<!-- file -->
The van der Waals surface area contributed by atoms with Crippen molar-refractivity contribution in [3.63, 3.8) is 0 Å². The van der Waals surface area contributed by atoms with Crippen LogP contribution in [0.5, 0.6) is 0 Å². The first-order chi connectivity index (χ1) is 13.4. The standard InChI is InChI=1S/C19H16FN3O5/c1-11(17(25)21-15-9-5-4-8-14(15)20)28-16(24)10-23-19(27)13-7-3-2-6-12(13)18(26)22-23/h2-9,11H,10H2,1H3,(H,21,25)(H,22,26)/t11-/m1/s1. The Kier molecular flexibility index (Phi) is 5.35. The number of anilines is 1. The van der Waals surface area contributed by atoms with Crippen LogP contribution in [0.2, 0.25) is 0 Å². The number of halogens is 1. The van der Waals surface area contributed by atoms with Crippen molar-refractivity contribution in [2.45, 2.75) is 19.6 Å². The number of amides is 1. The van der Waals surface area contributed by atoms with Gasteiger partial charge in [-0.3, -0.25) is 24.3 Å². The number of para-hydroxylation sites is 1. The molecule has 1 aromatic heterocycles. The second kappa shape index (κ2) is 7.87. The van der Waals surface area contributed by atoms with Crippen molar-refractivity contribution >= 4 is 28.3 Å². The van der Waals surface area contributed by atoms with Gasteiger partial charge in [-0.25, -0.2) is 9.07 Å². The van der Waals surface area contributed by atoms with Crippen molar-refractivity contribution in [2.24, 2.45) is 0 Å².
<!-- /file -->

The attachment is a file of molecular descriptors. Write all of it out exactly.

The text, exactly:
The van der Waals surface area contributed by atoms with Crippen molar-refractivity contribution in [3.63, 3.8) is 0 Å². The van der Waals surface area contributed by atoms with Crippen LogP contribution in [0.5, 0.6) is 0 Å². The first-order chi connectivity index (χ1) is 13.4. The standard InChI is InChI=1S/C19H16FN3O5/c1-11(17(25)21-15-9-5-4-8-14(15)20)28-16(24)10-23-19(27)13-7-3-2-6-12(13)18(26)22-23/h2-9,11H,10H2,1H3,(H,21,25)(H,22,26)/t11-/m1/s1. The Kier molecular flexibility index (Phi) is 5.35. The number of anilines is 1. The van der Waals surface area contributed by atoms with Crippen LogP contribution in [0.2, 0.25) is 0 Å². The number of halogens is 1. The van der Waals surface area contributed by atoms with Crippen molar-refractivity contribution in [2.45, 2.75) is 19.6 Å². The number of amides is 1. The van der Waals surface area contributed by atoms with Gasteiger partial charge in [-0.3, -0.25) is 24.3 Å². The number of para-hydroxylation sites is 1. The molecule has 1 aromatic heterocycles. The second kappa shape index (κ2) is 7.87. The van der Waals surface area contributed by atoms with Crippen molar-refractivity contribution >= 4 is 28.3 Å². The van der Waals surface area contributed by atoms with Gasteiger partial charge in [-0.25, -0.2) is 9.07 Å². The van der Waals surface area contributed by atoms with Crippen molar-refractivity contribution in [2.24, 2.45) is 0 Å².